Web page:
Social Psychology Network

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Daniel R. Stalder

Daniel R. Stalder

  • Media Contact

Professor Daniel Stalder conducts research on social-cognitive biases, individual differences such as the need for closure, and cognitive dissonance theory, including in political and close-relationship contexts.

Book: The Power of Context, Prometheus Books, April 2018
(book review from Psych Central:

Blog at Psychology Today: Bias Fundamentals (35 articles and over 300,000 views March 2018 through December 2022)

Blog: PARBs Anonymous (on how social psychology can help to reduce bias and conflict)

Awards: 5 research- and 6 teaching-based awards, including the 2019 UW-Whitewater Outstanding Research Award, the 2020 Action Teaching Award (Honorable Mention) from the Society for the Psychological Study of Social Issues (, and the 2021 UW-Whitewater College of Letters & Sciences Excellence in Teaching Award).

Experience in political psychology:
- 7 interviews/consults for news outlets or podcasts.
- 13 articles at Psychology Today.
- 8 academic or community presentations (including 2 invited talks and 2 at national psychology conferences).

Media experience:
- Interviewed by Jill Cody on KSQD's "Be Bold America" on 1/19/20 to discuss political tribalism (
- Interviewed by Kate Archer Kent on WPR's "The Morning Show" on 1/21/19 to discuss political tribalism and the government shutdown (
- Interviewed by Andy David for fall 2018 podcast on political tribalism (
- Interviewed/consulted by Morning Consult in fall 2018 to discuss political polling data.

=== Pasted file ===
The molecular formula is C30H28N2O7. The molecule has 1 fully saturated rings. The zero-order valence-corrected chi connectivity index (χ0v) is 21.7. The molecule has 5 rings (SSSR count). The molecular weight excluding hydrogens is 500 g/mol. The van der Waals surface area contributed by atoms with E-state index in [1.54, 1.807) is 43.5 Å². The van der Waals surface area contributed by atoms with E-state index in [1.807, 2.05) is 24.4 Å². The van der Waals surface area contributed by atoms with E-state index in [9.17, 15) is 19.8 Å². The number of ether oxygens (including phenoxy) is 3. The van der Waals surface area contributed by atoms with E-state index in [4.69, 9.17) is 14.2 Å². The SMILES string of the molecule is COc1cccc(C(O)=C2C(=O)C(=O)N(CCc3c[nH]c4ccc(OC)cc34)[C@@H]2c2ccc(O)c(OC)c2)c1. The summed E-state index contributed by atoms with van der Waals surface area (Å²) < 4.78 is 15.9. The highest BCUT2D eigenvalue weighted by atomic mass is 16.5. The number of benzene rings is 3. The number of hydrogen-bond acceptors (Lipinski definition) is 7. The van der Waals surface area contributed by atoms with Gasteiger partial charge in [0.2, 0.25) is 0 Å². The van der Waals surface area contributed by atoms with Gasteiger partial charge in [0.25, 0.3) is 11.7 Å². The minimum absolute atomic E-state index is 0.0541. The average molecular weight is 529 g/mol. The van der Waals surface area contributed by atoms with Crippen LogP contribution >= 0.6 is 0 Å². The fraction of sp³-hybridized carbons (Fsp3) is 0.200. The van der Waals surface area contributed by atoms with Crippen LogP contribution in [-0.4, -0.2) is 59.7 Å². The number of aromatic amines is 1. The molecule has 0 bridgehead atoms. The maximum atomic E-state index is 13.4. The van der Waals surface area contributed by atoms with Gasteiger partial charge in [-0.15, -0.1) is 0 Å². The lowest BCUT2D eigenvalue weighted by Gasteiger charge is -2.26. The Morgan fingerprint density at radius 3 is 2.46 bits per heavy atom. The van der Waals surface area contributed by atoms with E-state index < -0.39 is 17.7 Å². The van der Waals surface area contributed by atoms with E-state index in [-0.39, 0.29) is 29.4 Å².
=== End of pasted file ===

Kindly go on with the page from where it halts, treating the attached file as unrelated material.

- Interviewed by GapJumpers for fall 2018 podcast regarding my book The Power of Context (
- Interviewed by KDWA in fall 2018 as part of their "in-depth" series to discuss my book The Power of Context.
- Interviewed by Shepherd Express for 8/28/18 article on my book The Power of Context (
- Interviewed by The Atlantic for 6/21/17 article on political hypocrisy.
- Interviewed by The Verge for 5/1/17 article on the bystander effect on Facebook.
- Interviewed by Mo on KDWA on 12/9/14 to discuss winter driving behavior.
- Interviewed by Janesville Gazette for 11/18/14 article on "snow psychology" and perceptions of "bad winter drivers."
- Consulted by NPR in spring 2012 regarding political psychology and cognitive dissonance theory.
- Interviewed by Canwest News Service in summer 2010 for an article on gender differences in cognitive dissonance and politics.
- Also interviewed by school newspapers or magazines.

Publications: 1 book, 16 articles in psychology domains, 7 articles in teaching domains.

Presentations: Over 45 academic or community presentations.

Select conference presentations:

Stalder, D. R., Pecore, C. R., Hammes, J. R., & Hammes, T. N. (2021, February). “What’s your problem?” The role of language and empathy in committing the fundamental attribution error. Poster presented virtually at the annual meeting of the Society for Personality and Social Psychology.​​

Stalder, D. R., Hammes, T. N., Pecore, C. R., & Hammes, J. R. (2020, May). Self-identifying with your smartphone, laptop, or game console breeds in-group favoritism. Poster to have been presented at the annual meeting of the Association for Psychological Science, Chicago (canceled due to coronavirus).

Stalder, D. R. (2019, April). Can cultivating an uncertainty mindset reduce bias? A preliminary study. Paper presented at the annual meeting of the Midwestern Psychological Association, Chicago.

Stalder, D. R., Gehler, C. A., & Cook, J. A. (2015, May). Mac versus PC users: Who’s more prone to intergroup bias? Paper presented at the annual meeting of the Midwestern Psychological Association, Chicago.

Stalder, D. R. (2014, May). Are attributionally complex individuals more prone to attributional bias? Paper presented at the annual meeting of the Midwestern Psychological Association, Chicago.